Herman Boerhaave, the pioneer of medical observation

February 7, 2019

   

 

Herman Boerhaave (1668-1738) is known today by physicians as the individual associated with Boerhaave's Syndrome. Arguably a process that seems beneath the dignity of such an important physician - a tear in the lower esophageal mucosa secondary to emesis (vomiting) which is usually due to over-drinking.

    Herman Boerhaave was a botanist, in addition to being a physician (and other positions). He is recognized as a pioneer in medical teaching, modern hospital ward design, quantifying items, and critical to this blog, associating symptoms with disease.

      I have to think on Herman Boerhaave, when I think that there at least 5,000 individuals who are on-line, who believe they have Gadolinium Deposition Disease, and I believe many of them likely do have it. Yet where is the interest and enthusiasm in physicians and scientists to study this group. They are not only interesting as the disease itself: with all the aspects of metal toxicity, multicellular host immunity, neuropathy,  the substitution of cations in in vivo biochemical reactions, and genetics, but also the broader implications for all heavy metal toxicities as well. This is a situation where the quantity of heavy metals delivered can be determined, unlike lead that may be coming from water pipes or mercury coming from contaminated fish.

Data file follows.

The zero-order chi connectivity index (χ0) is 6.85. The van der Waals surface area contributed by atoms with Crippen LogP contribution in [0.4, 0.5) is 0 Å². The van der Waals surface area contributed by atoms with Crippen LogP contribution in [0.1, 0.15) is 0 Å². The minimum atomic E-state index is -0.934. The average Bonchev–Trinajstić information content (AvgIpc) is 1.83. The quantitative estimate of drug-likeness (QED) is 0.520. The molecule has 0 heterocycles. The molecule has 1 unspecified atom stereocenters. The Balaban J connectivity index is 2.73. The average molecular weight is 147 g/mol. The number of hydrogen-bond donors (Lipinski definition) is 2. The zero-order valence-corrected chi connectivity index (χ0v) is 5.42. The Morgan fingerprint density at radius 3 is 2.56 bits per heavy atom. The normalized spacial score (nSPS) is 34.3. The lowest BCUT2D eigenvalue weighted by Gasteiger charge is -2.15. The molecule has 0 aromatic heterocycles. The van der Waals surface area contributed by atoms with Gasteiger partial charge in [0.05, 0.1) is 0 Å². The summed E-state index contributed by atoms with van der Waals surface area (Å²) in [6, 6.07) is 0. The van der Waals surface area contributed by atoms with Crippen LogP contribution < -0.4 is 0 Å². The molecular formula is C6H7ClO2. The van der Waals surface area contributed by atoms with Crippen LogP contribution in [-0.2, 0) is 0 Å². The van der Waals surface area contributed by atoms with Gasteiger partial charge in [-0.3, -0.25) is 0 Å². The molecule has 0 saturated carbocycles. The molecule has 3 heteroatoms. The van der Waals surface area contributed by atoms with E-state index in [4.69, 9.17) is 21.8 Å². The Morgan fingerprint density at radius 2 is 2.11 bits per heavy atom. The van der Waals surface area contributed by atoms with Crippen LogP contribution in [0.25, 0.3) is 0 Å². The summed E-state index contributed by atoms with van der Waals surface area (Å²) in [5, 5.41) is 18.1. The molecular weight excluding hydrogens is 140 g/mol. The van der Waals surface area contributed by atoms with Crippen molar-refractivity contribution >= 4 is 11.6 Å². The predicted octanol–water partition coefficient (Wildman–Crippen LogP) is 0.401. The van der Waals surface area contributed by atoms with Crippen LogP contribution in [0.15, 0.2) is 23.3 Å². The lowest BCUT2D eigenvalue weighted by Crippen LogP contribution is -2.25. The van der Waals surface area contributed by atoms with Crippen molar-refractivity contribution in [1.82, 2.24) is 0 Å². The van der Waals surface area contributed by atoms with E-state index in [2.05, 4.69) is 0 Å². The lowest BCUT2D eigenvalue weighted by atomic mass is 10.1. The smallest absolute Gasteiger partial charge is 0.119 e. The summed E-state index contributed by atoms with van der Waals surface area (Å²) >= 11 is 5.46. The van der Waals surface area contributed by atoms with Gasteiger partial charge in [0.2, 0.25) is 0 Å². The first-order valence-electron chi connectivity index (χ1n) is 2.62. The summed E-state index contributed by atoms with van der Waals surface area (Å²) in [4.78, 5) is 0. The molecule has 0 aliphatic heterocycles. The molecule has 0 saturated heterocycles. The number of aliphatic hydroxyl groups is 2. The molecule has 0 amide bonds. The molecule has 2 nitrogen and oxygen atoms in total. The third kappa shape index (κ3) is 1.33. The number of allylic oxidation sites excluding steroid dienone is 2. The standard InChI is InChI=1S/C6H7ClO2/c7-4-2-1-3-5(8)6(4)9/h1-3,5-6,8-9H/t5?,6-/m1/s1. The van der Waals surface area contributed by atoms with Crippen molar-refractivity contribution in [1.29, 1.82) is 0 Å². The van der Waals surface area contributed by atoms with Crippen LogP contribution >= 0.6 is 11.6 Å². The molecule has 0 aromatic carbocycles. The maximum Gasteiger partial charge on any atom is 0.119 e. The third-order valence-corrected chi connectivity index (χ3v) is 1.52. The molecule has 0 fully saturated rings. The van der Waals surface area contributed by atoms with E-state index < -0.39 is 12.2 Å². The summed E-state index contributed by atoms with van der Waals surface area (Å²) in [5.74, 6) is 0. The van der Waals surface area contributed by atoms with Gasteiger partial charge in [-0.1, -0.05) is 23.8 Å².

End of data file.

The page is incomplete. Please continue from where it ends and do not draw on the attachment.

Prior to Boerhaave, for more than a millennium, European 'physicians' studied old Greek texts (sometimes), folklore, and focused on the 4 humors: blood, black bile, yellow bile, and phlegm; the superstitious concept introduced by Hippocrates but refined by Galen. Patients were never really examined: to determine symptoms, causes, response to treatment, just physicians looking at the superstitious old books. So I do find it somehow dark humor that many physicians, especially radiologists, weigh in on the idea that GDD does not exist, but not by any direct patient contact (almost all have none, and deliberately avoid it), but by reading the old texts on NSF, and since these GDD individuals have normal kidney function, they can't be sick from gadolinium. I find it quite remarkable really: do they think it is yellow bile or phlegm that is the cause?

      I am also reminded of the Seinfeld stand-up comedy routine where he talks about doctors, and just to select one segment of a great routine:  he describes the physician going into the back room, after seeing the patient, he frantically pages through his text-book,  and says something to the effect 'what the hell was that, it wasn't the circle or the tube'. 

     Harken back to Boerhaave physicians and scientists, and help figure out this disease and its treatment. If you are worried about preserving the use of GBCAs, the best way to do it is to identify patients at risk, treat them early and successfully. This is my focus.

 

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